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Kuwaiti MP Al-Hashem's remarks on Hijab triggers controversy





MP Safaa Al-Hashem is seen during a session of the National Assembly. — Photo by Yasser Al-ZayyatKuwaiti MP Al-Hashem's remarks on Hijab triggers controversy

The hijab campaign is for promoting good manners -- MP Shuaib Al-Muwaizri

KUWAIT: Critical remarks by MP Safa Al-Hashem, the only female in the 50-seat National Assembly, about the Hijab sparked a nation-wide controversy yesterday with Islamist and conservative lawmakers and activists lashing back at the comments. Writing on her Twitter account late Wednesday, Hashem criticized a campaign sponsored by the Ministry of Awqaf and Islamic Affairs to encourage Muslim women to wear the hijab, or the head scarf. She described the campaign, made by large roadside billboards, as “strange” and is unacceptable in a civil country where the constitution guarantees personal freedom.

She added that the country instead requires a campaign to strengthen national unity, adding that she called the Minister of Awqaf who promised to remove the billboards. But Hashem’s remarks were met by a storm of criticism and condemnation on the social media, all reminding her that Hijab is mandatory under Islamic teachings and that Islam is the official religion of the country under the constitution. A large number of lawmakers jumped in the fray strongly lashing out at Hashem and warning that they will resort to grillings if the minister removes the billboards.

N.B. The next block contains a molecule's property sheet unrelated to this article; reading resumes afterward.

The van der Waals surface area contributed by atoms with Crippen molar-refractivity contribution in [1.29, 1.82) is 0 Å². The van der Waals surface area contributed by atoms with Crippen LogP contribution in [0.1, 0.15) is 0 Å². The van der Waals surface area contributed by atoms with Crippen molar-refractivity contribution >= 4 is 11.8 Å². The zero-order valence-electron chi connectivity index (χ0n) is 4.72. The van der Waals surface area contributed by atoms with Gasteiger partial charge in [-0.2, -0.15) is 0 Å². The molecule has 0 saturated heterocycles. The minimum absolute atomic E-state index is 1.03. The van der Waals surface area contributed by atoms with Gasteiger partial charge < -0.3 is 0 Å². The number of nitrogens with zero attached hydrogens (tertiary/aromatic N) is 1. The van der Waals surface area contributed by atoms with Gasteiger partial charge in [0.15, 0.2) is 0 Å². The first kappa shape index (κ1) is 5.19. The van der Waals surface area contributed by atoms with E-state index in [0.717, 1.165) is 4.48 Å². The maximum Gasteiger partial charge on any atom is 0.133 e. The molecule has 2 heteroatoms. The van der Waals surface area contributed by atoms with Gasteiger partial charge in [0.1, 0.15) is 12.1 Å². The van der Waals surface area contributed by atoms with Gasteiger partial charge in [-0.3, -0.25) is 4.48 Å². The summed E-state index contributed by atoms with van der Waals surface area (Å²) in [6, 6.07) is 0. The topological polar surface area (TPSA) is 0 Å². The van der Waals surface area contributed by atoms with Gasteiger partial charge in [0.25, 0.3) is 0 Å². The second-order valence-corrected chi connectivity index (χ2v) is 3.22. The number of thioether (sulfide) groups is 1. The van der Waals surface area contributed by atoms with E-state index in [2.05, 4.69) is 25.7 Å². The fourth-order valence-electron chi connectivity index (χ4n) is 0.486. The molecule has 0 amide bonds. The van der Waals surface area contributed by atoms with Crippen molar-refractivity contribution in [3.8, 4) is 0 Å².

Islamist MP Abdullah Fahhad said the campaign is in line with the Islamic Sharia and the traditions of the conservative Kuwaiti society. He strongly criticized Hashem and urged the minister to remain supportive of the campaign. MP Waleed Al-Tabtabai said it is difficult to understand how some people are provoked by the picture of a woman with hijab and not bothered with the pictures of fashionistas. MP Shuaib Al-Muwaizri said the Hijab campaign is for promoting good manners while MP Saleh Ashour said the campaign’s objectives are for promoting high values and manners.

Hashem’s remarks were however supported by a small number of liberal activists who insisted that this is personal freedom and should be protected. Later, Hashem explained on Twitter that she did not attack the Hijab but only insisted that wearing it is a personal decision, adding that she only questioned those behind the campaign and how it was decided and who is running it, hinting that some Islamist figures are personally benefitting from the campaign.

She said she will send a parliamentary question on the issue to the government, mainly how the campaign is financed and if a feasibility study was made for the project.


 














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